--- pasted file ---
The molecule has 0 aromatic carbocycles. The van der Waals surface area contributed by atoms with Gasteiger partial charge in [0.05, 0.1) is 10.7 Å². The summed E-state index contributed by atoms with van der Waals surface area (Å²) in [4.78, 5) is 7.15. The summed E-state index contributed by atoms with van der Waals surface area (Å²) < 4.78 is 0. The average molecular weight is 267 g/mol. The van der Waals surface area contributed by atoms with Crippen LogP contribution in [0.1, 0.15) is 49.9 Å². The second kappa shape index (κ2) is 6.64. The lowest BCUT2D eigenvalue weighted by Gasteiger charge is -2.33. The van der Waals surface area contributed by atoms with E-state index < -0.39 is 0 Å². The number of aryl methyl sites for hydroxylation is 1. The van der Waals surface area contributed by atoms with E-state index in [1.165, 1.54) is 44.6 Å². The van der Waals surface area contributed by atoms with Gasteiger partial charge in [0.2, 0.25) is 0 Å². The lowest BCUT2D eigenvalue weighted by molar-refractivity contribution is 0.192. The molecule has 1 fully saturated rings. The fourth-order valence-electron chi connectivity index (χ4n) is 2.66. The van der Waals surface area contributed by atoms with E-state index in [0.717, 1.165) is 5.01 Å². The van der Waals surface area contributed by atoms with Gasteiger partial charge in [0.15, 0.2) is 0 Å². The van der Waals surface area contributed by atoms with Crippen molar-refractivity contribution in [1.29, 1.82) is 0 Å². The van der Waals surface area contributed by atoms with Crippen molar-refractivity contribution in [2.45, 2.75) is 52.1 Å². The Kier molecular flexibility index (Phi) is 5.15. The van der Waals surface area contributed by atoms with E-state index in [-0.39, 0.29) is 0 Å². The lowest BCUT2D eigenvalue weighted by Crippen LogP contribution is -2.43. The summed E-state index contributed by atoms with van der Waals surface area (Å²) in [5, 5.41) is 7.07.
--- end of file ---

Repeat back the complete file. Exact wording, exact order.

The molecule has 0 aromatic carbocycles. The van der Waals surface area contributed by atoms with Gasteiger partial charge in [0.05, 0.1) is 10.7 Å². The summed E-state index contributed by atoms with van der Waals surface area (Å²) in [4.78, 5) is 7.15. The summed E-state index contributed by atoms with van der Waals surface area (Å²) < 4.78 is 0. The average molecular weight is 267 g/mol. The van der Waals surface area contributed by atoms with Crippen LogP contribution in [0.1, 0.15) is 49.9 Å². The second kappa shape index (κ2) is 6.64. The lowest BCUT2D eigenvalue weighted by Gasteiger charge is -2.33. The van der Waals surface area contributed by atoms with E-state index < -0.39 is 0 Å². The number of aryl methyl sites for hydroxylation is 1. The van der Waals surface area contributed by atoms with E-state index in [1.165, 1.54) is 44.6 Å². The van der Waals surface area contributed by atoms with Gasteiger partial charge in [0.2, 0.25) is 0 Å². The lowest BCUT2D eigenvalue weighted by molar-refractivity contribution is 0.192. The molecule has 1 fully saturated rings. The fourth-order valence-electron chi connectivity index (χ4n) is 2.66. The van der Waals surface area contributed by atoms with E-state index in [0.717, 1.165) is 5.01 Å². The van der Waals surface area contributed by atoms with Gasteiger partial charge in [0.15, 0.2) is 0 Å². The van der Waals surface area contributed by atoms with Crippen molar-refractivity contribution in [1.29, 1.82) is 0 Å². The van der Waals surface area contributed by atoms with Crippen molar-refractivity contribution in [2.45, 2.75) is 52.1 Å². The Kier molecular flexibility index (Phi) is 5.15. The van der Waals surface area contributed by atoms with E-state index in [-0.39, 0.29) is 0 Å². The lowest BCUT2D eigenvalue weighted by Crippen LogP contribution is -2.43. The summed E-state index contributed by atoms with van der Waals surface area (Å²) in [5, 5.41) is 7.07.